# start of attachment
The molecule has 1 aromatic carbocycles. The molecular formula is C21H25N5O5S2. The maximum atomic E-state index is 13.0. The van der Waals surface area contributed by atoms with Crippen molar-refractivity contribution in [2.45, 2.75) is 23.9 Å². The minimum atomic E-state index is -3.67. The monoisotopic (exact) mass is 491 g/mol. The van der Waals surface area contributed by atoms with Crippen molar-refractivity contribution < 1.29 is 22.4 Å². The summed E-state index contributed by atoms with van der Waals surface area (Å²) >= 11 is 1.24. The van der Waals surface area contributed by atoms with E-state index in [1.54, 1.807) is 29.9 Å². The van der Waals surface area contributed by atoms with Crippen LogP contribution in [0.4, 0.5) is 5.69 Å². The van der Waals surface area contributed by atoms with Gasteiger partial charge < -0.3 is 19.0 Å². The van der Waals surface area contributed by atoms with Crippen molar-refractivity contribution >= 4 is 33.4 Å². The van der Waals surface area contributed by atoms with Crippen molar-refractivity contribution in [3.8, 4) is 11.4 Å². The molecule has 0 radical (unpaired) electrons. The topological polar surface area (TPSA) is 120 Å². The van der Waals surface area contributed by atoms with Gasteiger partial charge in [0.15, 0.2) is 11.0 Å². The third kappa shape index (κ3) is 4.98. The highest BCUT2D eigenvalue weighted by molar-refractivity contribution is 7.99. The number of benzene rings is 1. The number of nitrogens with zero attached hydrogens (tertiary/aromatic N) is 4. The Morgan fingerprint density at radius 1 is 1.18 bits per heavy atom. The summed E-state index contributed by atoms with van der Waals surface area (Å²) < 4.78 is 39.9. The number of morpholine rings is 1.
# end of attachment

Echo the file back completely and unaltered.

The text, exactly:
The molecule has 1 aromatic carbocycles. The molecular formula is C21H25N5O5S2. The maximum atomic E-state index is 13.0. The van der Waals surface area contributed by atoms with Crippen molar-refractivity contribution in [2.45, 2.75) is 23.9 Å². The minimum atomic E-state index is -3.67. The monoisotopic (exact) mass is 491 g/mol. The van der Waals surface area contributed by atoms with Crippen molar-refractivity contribution < 1.29 is 22.4 Å². The summed E-state index contributed by atoms with van der Waals surface area (Å²) >= 11 is 1.24. The van der Waals surface area contributed by atoms with E-state index in [1.54, 1.807) is 29.9 Å². The van der Waals surface area contributed by atoms with Crippen LogP contribution in [0.4, 0.5) is 5.69 Å². The van der Waals surface area contributed by atoms with Gasteiger partial charge < -0.3 is 19.0 Å². The van der Waals surface area contributed by atoms with Crippen molar-refractivity contribution >= 4 is 33.4 Å². The van der Waals surface area contributed by atoms with Crippen molar-refractivity contribution in [3.8, 4) is 11.4 Å². The molecule has 0 radical (unpaired) electrons. The topological polar surface area (TPSA) is 120 Å². The van der Waals surface area contributed by atoms with Gasteiger partial charge in [0.15, 0.2) is 11.0 Å². The third kappa shape index (κ3) is 4.98. The highest BCUT2D eigenvalue weighted by molar-refractivity contribution is 7.99. The number of benzene rings is 1. The number of nitrogens with zero attached hydrogens (tertiary/aromatic N) is 4. The Morgan fingerprint density at radius 1 is 1.18 bits per heavy atom. The summed E-state index contributed by atoms with van der Waals surface area (Å²) < 4.78 is 39.9. The number of morpholine rings is 1.